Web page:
“As is expected of him by his party, he is at his best whenever the official language question comes up before the House. His 20-minute speech on this subject was punctuated by as many as 25 interruptions, apart from steady hecklings by protagonists of Hindi. With patience and perseverance, he hunts for government circulars and instructions to support his questions aimed at proving that there is a subtle imposition of Hindi on non-Hindi speaking states,” The Hindu had reported.

    His speeches in Parliament were published as a book, Parliament for the People.

    “Delhi is known to be the graveyard of many empires. Let not… one more graveyard be dug here by this measure,” he said during a debate on the anti-secession Bill.

    When a Congress member said, “Many empires in the South also have gone to the grave,” Mr. Sezhiyan retorted, “Any empire not representing the people is bound to go that way.”

    He shunned publicity and positions. “He refused the offer made by the then Union Finance Minister H.M. Patil to become the chairman of the Life Insurance Corporation of India (LIC) in 1978. He also turned down the offers of Governor’s post offered during the National Front government led by V.P. Singh,” said Mr. Thirunavukkarasu.

    His last association with a political party was Lok Shakthi founded by Ramakrishna Hegde. In 2001, Sezhiyan retired from active party politics.

    source: http://www.thehindu.com / The Hindu / Home> News> States> Tamil Nadu / by B. Kolappan / Chennai – June 06th, 2017

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    May 26th, 2017adminLeaders
    DMK working president M.K. Stalin paying final tribute to N. Periasamy, DMK leader who expired in Chennai on Friday.

    DMK working president M.K. Stalin paying final tribute to N. Periasamy, DMK leader who expired in Chennai on Friday.

    A veteran party leader and a former MLA, he is the father of former minister Geetha Jeevan and party functionary N P Jegan.

    DMK’s Tuticorin (South) district secretary and former MLA, N. Periasamy died at a private hospital here on Friday after a brief illness, the party said.

    Party working president M.K. Stalin along with leaders including Rajya Sabha MP, R S Barathy placed a wreath on the body of 78-year-old Periasamy.

    Periasamy was undergoing treatment for an ailment for sometime at the hospital and he died at 7 am, the party said.

    A veteran party leader and a former MLA, he is the father of former minister Geetha Jeevan and party functionary N P Jegan.

    A party release said party flags will be flown at half-mast for three days beginning today and party programmes will be deferred.

    source: http://www.thehindu.com / The Hindu / Home> News> States> Tamil Nadu / by PTI / Chennai – May 26th, 2017

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    In the past few weeks — as well as at a celebration — we’ve heard much about the splendid growth of the Chemplast Sanmar Group from scratch 50 years ago and of how over those years it had nurtured and then been nurtured by N Sankar, whose first job, unpaid apprentice, was on the day Chemicals and Plastics India opened its doors. To me, the happiest part of that success has been how the Group has returned much back to society, promoting education and training, community welfare and healthcare, greening and nature, sport and art, and even saving failing journals like Madras Musings. But one thing I missed in all this was the seeding of the group.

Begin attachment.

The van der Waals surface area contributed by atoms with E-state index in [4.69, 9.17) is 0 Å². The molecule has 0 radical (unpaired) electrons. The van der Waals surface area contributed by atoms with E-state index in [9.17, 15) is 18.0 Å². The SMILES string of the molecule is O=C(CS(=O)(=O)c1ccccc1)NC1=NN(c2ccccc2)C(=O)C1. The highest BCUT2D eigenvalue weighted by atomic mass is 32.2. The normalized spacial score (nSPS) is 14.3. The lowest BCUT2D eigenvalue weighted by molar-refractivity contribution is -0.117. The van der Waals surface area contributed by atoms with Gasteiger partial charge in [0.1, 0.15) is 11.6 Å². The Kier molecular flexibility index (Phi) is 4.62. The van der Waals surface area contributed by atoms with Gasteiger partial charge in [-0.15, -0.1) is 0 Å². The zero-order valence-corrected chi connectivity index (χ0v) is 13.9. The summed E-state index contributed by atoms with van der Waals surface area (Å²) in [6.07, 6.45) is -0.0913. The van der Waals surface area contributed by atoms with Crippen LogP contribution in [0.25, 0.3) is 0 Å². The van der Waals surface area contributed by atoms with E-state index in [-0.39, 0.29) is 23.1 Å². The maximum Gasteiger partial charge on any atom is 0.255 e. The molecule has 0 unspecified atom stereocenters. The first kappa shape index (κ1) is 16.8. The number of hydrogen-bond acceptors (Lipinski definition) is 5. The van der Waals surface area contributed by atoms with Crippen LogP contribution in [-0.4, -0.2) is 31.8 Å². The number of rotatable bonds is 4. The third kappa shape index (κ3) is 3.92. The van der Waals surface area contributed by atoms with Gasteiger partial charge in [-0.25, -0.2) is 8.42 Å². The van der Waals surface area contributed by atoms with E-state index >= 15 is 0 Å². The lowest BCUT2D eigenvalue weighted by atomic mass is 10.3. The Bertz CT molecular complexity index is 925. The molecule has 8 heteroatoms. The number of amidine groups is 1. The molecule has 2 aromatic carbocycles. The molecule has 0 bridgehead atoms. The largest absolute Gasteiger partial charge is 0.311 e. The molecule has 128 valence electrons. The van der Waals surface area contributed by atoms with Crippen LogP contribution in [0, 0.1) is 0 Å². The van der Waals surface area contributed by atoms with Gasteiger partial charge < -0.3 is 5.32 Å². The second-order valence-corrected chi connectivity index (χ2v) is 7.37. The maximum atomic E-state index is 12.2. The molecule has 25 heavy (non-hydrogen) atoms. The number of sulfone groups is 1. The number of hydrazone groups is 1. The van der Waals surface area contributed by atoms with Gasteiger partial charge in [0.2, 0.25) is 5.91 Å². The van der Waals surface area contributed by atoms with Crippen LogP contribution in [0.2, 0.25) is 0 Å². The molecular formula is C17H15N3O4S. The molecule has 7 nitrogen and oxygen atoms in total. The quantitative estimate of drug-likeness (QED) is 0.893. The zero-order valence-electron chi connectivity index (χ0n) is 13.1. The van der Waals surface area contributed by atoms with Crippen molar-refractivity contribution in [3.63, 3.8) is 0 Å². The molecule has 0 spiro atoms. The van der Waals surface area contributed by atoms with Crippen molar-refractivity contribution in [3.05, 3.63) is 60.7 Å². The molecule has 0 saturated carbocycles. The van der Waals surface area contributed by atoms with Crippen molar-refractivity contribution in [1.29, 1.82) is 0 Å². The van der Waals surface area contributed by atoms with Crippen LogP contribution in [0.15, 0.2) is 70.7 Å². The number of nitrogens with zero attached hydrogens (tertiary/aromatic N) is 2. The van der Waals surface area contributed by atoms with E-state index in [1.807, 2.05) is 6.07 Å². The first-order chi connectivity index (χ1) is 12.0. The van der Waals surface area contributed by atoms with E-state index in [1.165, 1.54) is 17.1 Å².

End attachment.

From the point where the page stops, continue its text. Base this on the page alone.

(Clockwise) KS Narayanan (extreme left) and TS Narayanaswami (extreme right) at the Indo-Commercial Bank’s Vizianagaram branch in 1938

    (Clockwise) KS Narayanan (extreme left) and TS Narayanaswami (extreme right) at the Indo-Commercial Bank’s Vizianagaram branch in 1938

    Those seeds were first sown in the back of beyond, in the village of Kallidaikurichi in Tinnevelly District when Nanu Sastrigal entered textile retailing, then moved into financing. His eldest son SNN Sankaralingam Iyer took the business further and with landowners in Tanjore helped found the Indo-Commercial Bank in Mayavaram in 1932. SNN’s eldest son KS Narayanan (KSN) joined the bank in 1936, gaining experience while moving from branch to branch. He also became a close friend of TS Narayanaswami (TSN), who was with the bank. The two enjoyed a warm working relationship till Narayanaswami passed away in 1968. By then, they had moved beyond banking.

    In fact, KSN moved earlier. In the late 1930s, he was Madras-bound to shepherd a failing ink manufacturing unit, Nanco, that had been acquired. By 1941, it was a success. With a War on, he next turned to a commodity in short supply, rubber, acquiring a re-treading unit in Coimbatore. There followed the first foray into chemicals, a sick unit there making calcium carbide, Industrial Chemicals, being taken over.

    Meanwhile, SNN who had bought substantial acreage in Tinnevelly to farm, found it was limestone-rich. His thoughts turned to cement. And so was born India Cements in 1949, with Narayanaswami helping SNN set it up while KSN went to Denmark to train with cement major FL Smidth. At a time when India was yet to industrialise, this was a major venture. When TSN died, KSN headed India Cements till retiring at 60, in 1980.

    Why KSN and TSN decided to get into chemical products we’ll never know, but in 1962 they thought of manufacturing PVC. TSN went to the US and negotiated a joint venture agreement with BF Goodrich, a PVC major. Agreement led to starting Chemicals and Plastics India Ltd in Mettur, near Mettur Chemicals which would supply the necessary chlorine. The plant went on stream on May 4, 1967, the date the Golden Jubilee celebrations recalled. This was one of the first Indo-American joint ventures, also among the first with a multinational in South India. The story only grows from thereon.

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    The death of a trainer